How (Not) to Lie with Benefit-Cost Analysis

and Scott Farrow
  • Corresponding author
  • Email
  • Further information
  • Scott Farrow is the former Chief Economist of the U.S. GAO, editor of the Journal of Benefit-Cost Analysis and Professor of Economics at UMBC, a part of the University System of Maryland.
  • Search for other articles:
  • degruyter.comGoogle Scholar

Abstract

Benefit-cost analysis is the applied side of welfare economics. Its broad use in support of public decisions draws both detractors and defenders. This tongue-in-cheek piece demonstrates that knowing how to lie provides insights into how not to lie; we assume the former is always accidental among economists and we hope it is so for others.

  • Arrow, Kenneth, Maureen Cropper, George Eads, Robert Hahn, Lester Lave, Roger Knoll, Paul Portney, Milton Russell, Richard Schmalensee, V. Kerry Smith, and Robert Stavins. 1996. “Is There a Role for Benefit – Cost Analysis in Environmental, Health, and Safety Regulation?” Science 272 (April): 221–222.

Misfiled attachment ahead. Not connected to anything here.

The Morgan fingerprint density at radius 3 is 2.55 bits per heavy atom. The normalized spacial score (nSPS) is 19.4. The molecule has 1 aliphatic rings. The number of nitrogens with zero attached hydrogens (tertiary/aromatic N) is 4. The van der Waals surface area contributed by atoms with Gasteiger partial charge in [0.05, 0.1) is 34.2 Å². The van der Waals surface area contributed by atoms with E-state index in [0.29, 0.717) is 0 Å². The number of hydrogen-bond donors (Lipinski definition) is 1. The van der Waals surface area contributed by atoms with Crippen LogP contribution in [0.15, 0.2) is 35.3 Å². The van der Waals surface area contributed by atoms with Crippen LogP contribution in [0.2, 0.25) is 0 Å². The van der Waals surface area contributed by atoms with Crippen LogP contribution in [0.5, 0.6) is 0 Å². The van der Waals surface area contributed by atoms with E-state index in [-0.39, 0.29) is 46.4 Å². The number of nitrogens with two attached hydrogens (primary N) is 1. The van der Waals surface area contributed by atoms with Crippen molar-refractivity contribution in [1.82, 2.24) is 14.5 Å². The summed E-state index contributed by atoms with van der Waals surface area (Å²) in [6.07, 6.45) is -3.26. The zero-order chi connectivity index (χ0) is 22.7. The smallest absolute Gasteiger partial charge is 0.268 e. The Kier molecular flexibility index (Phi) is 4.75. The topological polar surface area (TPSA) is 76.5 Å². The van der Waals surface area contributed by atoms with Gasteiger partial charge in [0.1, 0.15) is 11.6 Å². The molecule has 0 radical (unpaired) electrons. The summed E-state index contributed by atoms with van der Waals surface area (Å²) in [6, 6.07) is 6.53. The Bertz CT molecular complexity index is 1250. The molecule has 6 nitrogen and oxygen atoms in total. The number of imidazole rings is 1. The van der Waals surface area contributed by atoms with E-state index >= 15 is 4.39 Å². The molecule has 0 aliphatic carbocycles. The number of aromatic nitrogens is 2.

• Boardman, Anthony, David Greenberg, Aiden Vining, and David Weimer. 2011. Cost-Benefit Analysis: Concepts and Practice. Upper Saddle River: Pearson-Prentice Hall.

  • Farrow, Scott, Ed. The Journal of Benefit-Cost Analysis. Available at http://www.degruyter.com/jbca.

  • Farrow, Scott and Richard Zerbe, eds. 2013. Principles and Standards for Benefit-Cost Analysis. Cheltenham, UK: Edward Elgar.

  • Harrington, Winston, Lisa Heinzerling and Richard Morgenstern, eds. 2009. Reforming Regulatory Impact Analysis. Washington, D.C.: Resources for the Future.

  • Office of Management and Budget, Office of Information and Regulatory Affairs, 2013. Annual Report to Congress on the Benefits and Costs of Federal Regulations and Unfunded Mandates on State, Local and Tribal Entities.

Purchase article
Get instant unlimited access to the article.
$42.00
Price including VAT
Log in
Already have access? Please log in.


Journal + Issues

The Economists' Voice creates a forum for readable analysis by leading economists on vital economic policy issues of our day. The focus is on the clear verbal presentation of important evidence-based arguments for a broad readership. Empirical papers on policy-relevant issues are also welcome.

Search